Characterisation of amyloid fibril formation by small heat-shock proteins, human alphaA-, alphaB- and R120G alphaB-crystallins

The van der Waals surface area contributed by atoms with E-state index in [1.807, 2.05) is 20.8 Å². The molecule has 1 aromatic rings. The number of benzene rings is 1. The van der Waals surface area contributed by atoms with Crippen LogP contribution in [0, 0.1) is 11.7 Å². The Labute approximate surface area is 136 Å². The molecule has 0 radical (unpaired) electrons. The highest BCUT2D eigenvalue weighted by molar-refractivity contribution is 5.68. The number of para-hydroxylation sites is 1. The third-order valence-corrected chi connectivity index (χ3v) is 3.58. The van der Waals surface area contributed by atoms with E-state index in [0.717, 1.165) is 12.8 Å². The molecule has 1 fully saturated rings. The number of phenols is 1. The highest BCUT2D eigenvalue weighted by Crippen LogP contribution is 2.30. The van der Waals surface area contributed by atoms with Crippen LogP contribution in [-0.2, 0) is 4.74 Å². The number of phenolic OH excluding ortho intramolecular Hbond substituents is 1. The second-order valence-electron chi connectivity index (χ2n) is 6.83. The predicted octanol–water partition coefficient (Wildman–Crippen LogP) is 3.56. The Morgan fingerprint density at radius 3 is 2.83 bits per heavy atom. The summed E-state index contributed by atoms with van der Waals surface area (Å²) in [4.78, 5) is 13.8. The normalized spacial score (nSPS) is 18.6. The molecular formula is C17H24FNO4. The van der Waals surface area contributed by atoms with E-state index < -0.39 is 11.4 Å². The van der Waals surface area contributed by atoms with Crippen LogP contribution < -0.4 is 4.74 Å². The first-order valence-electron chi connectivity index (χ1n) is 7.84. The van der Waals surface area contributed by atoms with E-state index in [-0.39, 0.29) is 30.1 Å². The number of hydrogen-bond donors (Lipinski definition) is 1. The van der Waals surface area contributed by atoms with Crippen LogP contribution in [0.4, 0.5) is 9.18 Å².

AlphaB-Crystallin is a ubiquitous small heat-shock protein (sHsp) renowned for its chaperone ability to prevent target protein aggregation. It is stress-inducible and its up-regulation is associated with a number of disorders, including those linked to the deposition of misfolded proteins, such as Alzheimer's and Parkinson's diseases. We have characterised the formation of amyloid fibrils by human alphaB-crystallin in detail, and also that of alphaA-crystallin and the disease-related mutant R120G alphaB-crystallin. We find that the last 12 amino acid residues of the C-terminal region of alphaB-crystallin are predicted from their physico-chemical properties to have a very low propensity to aggregate. (1)H NMR spectroscopy reveals that this hydrophilic C-terminal region is flexible both in its solution state and in amyloid fibrils, where it protrudes from the fibrillar core. We demonstrate, in addition, that the equilibrium between different protofilament assemblies can be manipulated and controlled in vitro to select for particular alphaB-crystallin amyloid morphologies. Overall, this study suggests that there could be a fine balance in vivo between the native functional sHsp state and the formation of amyloid fibrils.
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